Hardly any integration project fails due to technical issues. When analyzing the reasons for a failed project, it is mostly the discussion and communication of the different involved parties that causes the project to be terminated prematurely.
One of the most fiercely fought battles is surrounding the ownership of core data. This discussion is less about the responsibility for important, but very static reference information such as postal codes, calendar information – but more about information that is rapitliy changing and is also a core to the busioness: client information, contracts,… The fight is very often not about the right place to store the information – it is following the rule that ownership brings power.
If I hold the ownership of the customer data – I own the customer and the other departments havew to come to me if they want their share of the information. I participated in a number of discussions and design meetings which did not try to solve a technical problem – but which were more focussed on company management issues, as the right way to handle information and who owns the business processes. If the design meetings are running into this direction you are only a second away from the worst possible catastrophe of the integration project: political design paralysis and immenent project termination. Bad new: Before the project is terminated a lot of time and money is going to be spend and a lot of people are working for the bin. And that is not the worst outcome: As a result of the termination a general look for a guilty party will always point to the integration team – as the weakest link in the organization. The underlying cause for the problem – the failed discussion on data and functional ownership – will not be addressed.
I am not the only architect who has seen these. Every integration architect with a number of years expirience can talk about these war stories – you will not hear them during the conferences and product meetings with the vendors, but in the evenings when they meet their friends and former co-workers.
Coming home from these meetings and knowing these discussions every architect starts thinking, trying to find a technical solution for an organizational problem. And in this case – there even might be one.
If the best place for the data is not in the applications, why not keep it in a place which is neutral to all the parties – in the integration infrastructure. As I have done my home work I have a canonical representation of the data structure. I even have it down to the level that attributes are typed (which is a very good practice if I want to avoid integration problems), so why should I not keep the data in the canonical form in the integration layer?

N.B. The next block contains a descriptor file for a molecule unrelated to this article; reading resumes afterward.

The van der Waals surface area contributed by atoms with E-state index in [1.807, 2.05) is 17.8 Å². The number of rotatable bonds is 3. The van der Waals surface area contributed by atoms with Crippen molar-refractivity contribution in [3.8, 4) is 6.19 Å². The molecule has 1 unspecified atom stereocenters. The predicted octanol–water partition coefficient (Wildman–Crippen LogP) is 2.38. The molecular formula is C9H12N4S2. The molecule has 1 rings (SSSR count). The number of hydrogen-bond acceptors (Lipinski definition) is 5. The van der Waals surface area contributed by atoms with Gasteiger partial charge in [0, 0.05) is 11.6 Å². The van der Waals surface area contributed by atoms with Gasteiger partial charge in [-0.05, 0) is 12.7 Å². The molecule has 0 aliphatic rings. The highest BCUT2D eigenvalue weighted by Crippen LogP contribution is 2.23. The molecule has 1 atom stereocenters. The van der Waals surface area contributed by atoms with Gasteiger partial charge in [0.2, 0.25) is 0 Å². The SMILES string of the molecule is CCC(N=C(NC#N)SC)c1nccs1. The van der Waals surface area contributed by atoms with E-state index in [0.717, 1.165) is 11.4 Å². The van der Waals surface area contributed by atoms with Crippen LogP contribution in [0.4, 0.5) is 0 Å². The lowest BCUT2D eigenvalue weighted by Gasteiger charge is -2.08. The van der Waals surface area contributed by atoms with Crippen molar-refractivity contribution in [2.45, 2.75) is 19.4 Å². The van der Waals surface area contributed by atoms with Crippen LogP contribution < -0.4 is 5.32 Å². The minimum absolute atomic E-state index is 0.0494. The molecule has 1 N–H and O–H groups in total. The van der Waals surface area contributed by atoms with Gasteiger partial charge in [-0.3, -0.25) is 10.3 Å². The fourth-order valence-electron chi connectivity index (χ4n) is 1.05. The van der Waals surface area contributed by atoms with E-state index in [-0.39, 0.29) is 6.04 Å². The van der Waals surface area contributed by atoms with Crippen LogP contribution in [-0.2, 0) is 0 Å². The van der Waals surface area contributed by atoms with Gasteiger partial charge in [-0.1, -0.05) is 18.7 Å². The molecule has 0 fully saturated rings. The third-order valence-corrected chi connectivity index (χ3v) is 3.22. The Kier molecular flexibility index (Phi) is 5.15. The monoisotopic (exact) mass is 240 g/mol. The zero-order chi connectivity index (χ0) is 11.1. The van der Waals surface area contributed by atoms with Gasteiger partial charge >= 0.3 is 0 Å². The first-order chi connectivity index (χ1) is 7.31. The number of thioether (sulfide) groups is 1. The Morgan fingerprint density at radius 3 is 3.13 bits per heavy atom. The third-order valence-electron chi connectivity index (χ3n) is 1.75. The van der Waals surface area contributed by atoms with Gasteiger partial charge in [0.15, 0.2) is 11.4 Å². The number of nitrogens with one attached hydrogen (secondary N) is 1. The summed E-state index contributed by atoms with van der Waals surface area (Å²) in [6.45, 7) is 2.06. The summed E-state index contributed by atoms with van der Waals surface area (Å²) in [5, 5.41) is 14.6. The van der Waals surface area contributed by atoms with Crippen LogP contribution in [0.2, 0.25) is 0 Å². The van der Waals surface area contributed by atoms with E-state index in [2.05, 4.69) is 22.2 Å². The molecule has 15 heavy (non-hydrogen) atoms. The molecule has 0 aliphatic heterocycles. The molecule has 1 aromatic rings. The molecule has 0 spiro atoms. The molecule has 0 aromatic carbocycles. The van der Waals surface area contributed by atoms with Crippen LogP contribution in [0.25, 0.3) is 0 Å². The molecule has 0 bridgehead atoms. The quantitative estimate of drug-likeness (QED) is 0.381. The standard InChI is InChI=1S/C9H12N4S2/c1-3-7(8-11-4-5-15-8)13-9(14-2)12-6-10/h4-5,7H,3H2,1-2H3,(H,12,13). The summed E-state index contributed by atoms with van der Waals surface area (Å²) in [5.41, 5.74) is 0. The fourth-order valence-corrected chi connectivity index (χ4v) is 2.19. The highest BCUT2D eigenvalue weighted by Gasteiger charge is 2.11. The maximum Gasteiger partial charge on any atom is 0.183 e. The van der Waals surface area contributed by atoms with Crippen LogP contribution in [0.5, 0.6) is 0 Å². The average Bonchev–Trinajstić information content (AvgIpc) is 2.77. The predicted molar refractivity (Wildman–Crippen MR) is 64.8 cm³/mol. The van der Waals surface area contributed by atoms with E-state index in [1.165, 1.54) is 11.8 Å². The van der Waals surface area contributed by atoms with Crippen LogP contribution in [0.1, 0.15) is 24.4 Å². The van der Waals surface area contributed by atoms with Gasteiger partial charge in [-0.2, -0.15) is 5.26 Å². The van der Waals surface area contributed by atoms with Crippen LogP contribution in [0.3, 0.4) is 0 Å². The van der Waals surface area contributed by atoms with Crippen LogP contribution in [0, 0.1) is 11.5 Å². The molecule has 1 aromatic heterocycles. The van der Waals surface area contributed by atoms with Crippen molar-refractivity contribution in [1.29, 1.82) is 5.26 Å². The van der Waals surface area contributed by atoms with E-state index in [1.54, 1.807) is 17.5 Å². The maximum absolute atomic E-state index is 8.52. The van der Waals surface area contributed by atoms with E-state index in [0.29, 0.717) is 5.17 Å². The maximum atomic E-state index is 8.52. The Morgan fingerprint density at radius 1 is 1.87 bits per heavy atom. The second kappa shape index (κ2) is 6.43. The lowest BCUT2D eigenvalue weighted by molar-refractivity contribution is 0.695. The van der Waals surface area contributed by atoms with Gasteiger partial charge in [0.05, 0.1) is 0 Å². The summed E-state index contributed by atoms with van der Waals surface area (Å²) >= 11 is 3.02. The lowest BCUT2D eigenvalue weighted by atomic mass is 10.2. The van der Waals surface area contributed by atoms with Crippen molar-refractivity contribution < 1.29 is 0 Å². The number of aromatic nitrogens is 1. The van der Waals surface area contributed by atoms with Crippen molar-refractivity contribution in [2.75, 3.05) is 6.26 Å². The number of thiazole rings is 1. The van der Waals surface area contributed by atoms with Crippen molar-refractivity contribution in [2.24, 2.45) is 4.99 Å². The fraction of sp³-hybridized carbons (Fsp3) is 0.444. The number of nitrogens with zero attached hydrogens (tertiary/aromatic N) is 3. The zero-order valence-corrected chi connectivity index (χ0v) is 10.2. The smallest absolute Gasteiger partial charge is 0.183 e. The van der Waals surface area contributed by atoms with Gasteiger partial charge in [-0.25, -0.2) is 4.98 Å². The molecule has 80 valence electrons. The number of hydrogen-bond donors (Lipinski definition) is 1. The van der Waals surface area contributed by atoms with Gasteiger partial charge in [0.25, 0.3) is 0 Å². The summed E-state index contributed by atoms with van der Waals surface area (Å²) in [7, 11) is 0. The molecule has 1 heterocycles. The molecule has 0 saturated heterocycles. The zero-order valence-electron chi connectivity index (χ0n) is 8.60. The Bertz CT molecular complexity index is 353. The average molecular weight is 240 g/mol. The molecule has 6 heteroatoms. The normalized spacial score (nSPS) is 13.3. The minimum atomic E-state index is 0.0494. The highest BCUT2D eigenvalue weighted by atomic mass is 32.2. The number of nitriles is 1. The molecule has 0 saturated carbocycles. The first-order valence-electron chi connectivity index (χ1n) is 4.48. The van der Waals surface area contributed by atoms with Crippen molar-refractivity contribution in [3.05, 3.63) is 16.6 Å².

Technically the solution sounds pretty much straight forward. For the core entities of the operation/company/firm you develop a number of core services. These services can be used by the different business applicastions to coordinate (create, update, retrieve…) their internal representation of the business entities with each other. And as these entities change, so the update to the central storage of the data is updated.
Similar approaches for a different kind of data is already in use. Many organizations use a central repositories for their master data, such as reference information, ZIP codes, etc. These storages became important as a technical answer to a technical issue: how to coordinate base information on a technical level. The most common example for a central storage of information is the very well known and introduced handling of user accounts in an LDAP server or Active Directory structure.
So – technically the storage of the data in the infrastrucvture is not a problem. The necessary frameworks are either provided by the vendors of the integration frameworks (like Tibco) or can be build on a basic level by the integration team itself. Some service buses do not offer the level of guruanteed delivery the integration architect or business requires and as a result to this, the integration team has already build a level of storage in the bus to ensure that the data is correctly delivered. These solutions can be updated and expanded to accommodate also the missing services you need for the integration approach.